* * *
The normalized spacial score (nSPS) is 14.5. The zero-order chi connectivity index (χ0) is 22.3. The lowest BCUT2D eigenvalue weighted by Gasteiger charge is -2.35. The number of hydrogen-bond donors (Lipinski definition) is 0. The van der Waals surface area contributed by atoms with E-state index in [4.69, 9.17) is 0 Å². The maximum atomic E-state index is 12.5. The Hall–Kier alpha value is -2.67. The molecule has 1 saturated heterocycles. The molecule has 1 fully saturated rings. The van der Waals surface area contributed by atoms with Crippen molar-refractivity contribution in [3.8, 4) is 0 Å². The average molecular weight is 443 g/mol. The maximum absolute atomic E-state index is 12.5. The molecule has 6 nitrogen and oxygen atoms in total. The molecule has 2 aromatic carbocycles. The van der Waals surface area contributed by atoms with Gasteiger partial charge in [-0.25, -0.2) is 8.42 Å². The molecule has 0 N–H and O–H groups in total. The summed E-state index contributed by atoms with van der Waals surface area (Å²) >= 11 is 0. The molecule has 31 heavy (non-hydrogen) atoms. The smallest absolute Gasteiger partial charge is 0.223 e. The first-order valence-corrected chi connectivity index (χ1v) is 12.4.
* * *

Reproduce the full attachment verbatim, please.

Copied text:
The normalized spacial score (nSPS) is 14.5. The zero-order chi connectivity index (χ0) is 22.3. The lowest BCUT2D eigenvalue weighted by Gasteiger charge is -2.35. The number of hydrogen-bond donors (Lipinski definition) is 0. The van der Waals surface area contributed by atoms with E-state index in [4.69, 9.17) is 0 Å². The maximum atomic E-state index is 12.5. The Hall–Kier alpha value is -2.67. The molecule has 1 saturated heterocycles. The molecule has 1 fully saturated rings. The van der Waals surface area contributed by atoms with Crippen molar-refractivity contribution in [3.8, 4) is 0 Å². The average molecular weight is 443 g/mol. The maximum absolute atomic E-state index is 12.5. The molecule has 6 nitrogen and oxygen atoms in total. The molecule has 2 aromatic carbocycles. The van der Waals surface area contributed by atoms with Gasteiger partial charge in [-0.25, -0.2) is 8.42 Å². The molecule has 0 N–H and O–H groups in total. The summed E-state index contributed by atoms with van der Waals surface area (Å²) >= 11 is 0. The molecule has 31 heavy (non-hydrogen) atoms. The smallest absolute Gasteiger partial charge is 0.223 e. The first-order valence-corrected chi connectivity index (χ1v) is 12.4.